Spock’s personal conflict, and the way he finally comes to terms with it as an older man, echoes a very similar journey many LGBTQ people take. We also often face bigotry, parents becoming estranged, and complications in our love lives, and many of us are adults before we can finally come to terms with our identities. When I think about how long it took me to realize I wasn’t straight, I sometimes feel embarrassed; shouldn’t I have figured it out sooner? But the reality is that each of our journeys takes as much time as it takes. Luckily, most of us won’t have to die and get resurrected by the Genesis planet while we figure things out.

Dathon — Labels

The Tamarian captain from The Next Generation’s “Darmok” may have only appeared once, but he’s always a good character to circle back to. As a young freshman, I didn’t have the words or context to understand myself or my bisexuality. Issues of mental health were discussed very rarely in my life, sexual orientation was only spoken about in the context of gay marriage, and I heard nothing about other LGBTQ.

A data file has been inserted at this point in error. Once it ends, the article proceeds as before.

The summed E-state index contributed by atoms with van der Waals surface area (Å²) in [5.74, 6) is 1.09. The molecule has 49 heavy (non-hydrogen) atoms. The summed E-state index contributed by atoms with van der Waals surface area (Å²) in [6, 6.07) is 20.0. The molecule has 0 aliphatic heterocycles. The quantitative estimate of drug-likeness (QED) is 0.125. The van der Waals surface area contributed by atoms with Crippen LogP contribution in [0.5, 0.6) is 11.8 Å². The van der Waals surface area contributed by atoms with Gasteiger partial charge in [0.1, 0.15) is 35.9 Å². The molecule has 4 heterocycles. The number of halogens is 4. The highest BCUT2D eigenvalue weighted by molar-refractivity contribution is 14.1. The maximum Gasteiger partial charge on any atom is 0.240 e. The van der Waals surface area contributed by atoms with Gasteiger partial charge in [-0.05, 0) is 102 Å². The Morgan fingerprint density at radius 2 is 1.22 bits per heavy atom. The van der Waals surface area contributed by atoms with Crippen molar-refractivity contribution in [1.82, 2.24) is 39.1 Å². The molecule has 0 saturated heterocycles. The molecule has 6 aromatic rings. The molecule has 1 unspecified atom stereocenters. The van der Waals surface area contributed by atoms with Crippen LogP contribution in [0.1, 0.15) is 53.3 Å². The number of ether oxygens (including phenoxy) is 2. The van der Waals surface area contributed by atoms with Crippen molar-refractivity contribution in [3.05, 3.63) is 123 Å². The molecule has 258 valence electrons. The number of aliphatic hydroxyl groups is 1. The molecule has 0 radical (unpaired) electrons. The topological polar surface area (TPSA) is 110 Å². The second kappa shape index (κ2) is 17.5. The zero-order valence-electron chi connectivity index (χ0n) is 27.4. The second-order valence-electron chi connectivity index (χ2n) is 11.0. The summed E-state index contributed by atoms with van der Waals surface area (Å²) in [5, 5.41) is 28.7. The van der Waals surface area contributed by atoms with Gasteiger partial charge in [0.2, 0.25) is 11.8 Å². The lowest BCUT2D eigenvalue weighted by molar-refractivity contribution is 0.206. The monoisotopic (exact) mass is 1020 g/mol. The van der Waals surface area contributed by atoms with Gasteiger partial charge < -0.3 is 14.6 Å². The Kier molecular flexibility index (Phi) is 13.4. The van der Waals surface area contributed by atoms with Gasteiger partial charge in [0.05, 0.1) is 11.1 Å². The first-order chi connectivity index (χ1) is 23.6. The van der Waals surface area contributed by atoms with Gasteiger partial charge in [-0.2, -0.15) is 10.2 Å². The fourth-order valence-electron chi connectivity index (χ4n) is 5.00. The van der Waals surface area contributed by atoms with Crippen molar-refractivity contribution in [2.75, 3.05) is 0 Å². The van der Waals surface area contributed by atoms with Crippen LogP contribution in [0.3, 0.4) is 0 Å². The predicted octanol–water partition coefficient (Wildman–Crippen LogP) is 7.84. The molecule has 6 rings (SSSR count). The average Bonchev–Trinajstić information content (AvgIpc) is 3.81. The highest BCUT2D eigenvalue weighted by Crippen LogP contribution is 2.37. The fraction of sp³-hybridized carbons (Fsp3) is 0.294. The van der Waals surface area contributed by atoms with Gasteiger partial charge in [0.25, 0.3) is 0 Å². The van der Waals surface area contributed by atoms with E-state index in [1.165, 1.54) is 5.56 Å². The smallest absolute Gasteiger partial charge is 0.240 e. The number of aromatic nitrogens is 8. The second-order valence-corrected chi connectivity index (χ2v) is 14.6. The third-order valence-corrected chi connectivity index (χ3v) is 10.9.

In a way, the Star Trek characters I related to were my own Tamarian metaphors, deeply meaningful to me because they seemed to explain something that I didn’t have real words for. I would eventually find the words for who I was, and have a chance to grow and define myself. 

If I were to offer my own Tamarian metaphor, I might say, “Picard and Dathon at the campfire.” In “Darmok,” Captain Picard tells Dathon the story of the epic of Gilgamesh while they sit next to a roaring campfire. The story allows Picard and Dathon to deepen their understanding, to connect with each other on a deeper level. It’s a story that lets them understand something about their situation— in the same way that so many stories in Star Trek have helped me to deepen my understanding of myself.